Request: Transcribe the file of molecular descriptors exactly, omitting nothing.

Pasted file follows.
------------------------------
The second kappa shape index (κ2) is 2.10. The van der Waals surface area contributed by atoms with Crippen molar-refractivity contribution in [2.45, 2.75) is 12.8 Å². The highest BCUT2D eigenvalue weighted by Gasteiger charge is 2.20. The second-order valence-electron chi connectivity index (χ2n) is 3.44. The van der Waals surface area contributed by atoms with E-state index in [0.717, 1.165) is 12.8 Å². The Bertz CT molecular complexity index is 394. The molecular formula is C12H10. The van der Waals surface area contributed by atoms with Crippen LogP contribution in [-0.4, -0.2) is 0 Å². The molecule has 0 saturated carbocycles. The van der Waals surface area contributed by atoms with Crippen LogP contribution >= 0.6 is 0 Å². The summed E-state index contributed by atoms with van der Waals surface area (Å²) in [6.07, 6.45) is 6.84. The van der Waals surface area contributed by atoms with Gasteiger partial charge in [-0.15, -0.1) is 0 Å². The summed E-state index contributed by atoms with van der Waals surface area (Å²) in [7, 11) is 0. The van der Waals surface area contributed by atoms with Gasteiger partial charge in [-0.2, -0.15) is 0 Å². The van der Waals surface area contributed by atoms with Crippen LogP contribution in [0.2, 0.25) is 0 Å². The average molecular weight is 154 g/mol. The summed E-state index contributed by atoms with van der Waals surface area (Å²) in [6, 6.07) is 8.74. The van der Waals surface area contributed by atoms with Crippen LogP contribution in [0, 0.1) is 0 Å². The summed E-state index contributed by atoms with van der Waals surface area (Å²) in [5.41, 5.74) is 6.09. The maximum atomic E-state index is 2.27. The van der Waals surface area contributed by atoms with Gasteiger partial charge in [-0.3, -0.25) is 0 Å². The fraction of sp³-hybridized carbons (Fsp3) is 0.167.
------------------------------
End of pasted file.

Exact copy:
The second kappa shape index (κ2) is 2.10. The van der Waals surface area contributed by atoms with Crippen molar-refractivity contribution in [2.45, 2.75) is 12.8 Å². The highest BCUT2D eigenvalue weighted by Gasteiger charge is 2.20. The second-order valence-electron chi connectivity index (χ2n) is 3.44. The van der Waals surface area contributed by atoms with E-state index in [0.717, 1.165) is 12.8 Å². The Bertz CT molecular complexity index is 394. The molecular formula is C12H10. The van der Waals surface area contributed by atoms with Crippen LogP contribution in [-0.4, -0.2) is 0 Å². The molecule has 0 saturated carbocycles. The van der Waals surface area contributed by atoms with Crippen LogP contribution >= 0.6 is 0 Å². The summed E-state index contributed by atoms with van der Waals surface area (Å²) in [6.07, 6.45) is 6.84. The van der Waals surface area contributed by atoms with Gasteiger partial charge in [-0.15, -0.1) is 0 Å². The summed E-state index contributed by atoms with van der Waals surface area (Å²) in [7, 11) is 0. The van der Waals surface area contributed by atoms with Gasteiger partial charge in [-0.2, -0.15) is 0 Å². The van der Waals surface area contributed by atoms with Crippen LogP contribution in [0.2, 0.25) is 0 Å². The average molecular weight is 154 g/mol. The summed E-state index contributed by atoms with van der Waals surface area (Å²) in [6, 6.07) is 8.74. The van der Waals surface area contributed by atoms with Crippen LogP contribution in [0, 0.1) is 0 Å². The summed E-state index contributed by atoms with van der Waals surface area (Å²) in [5.41, 5.74) is 6.09. The maximum atomic E-state index is 2.27. The van der Waals surface area contributed by atoms with Gasteiger partial charge in [-0.3, -0.25) is 0 Å². The fraction of sp³-hybridized carbons (Fsp3) is 0.167.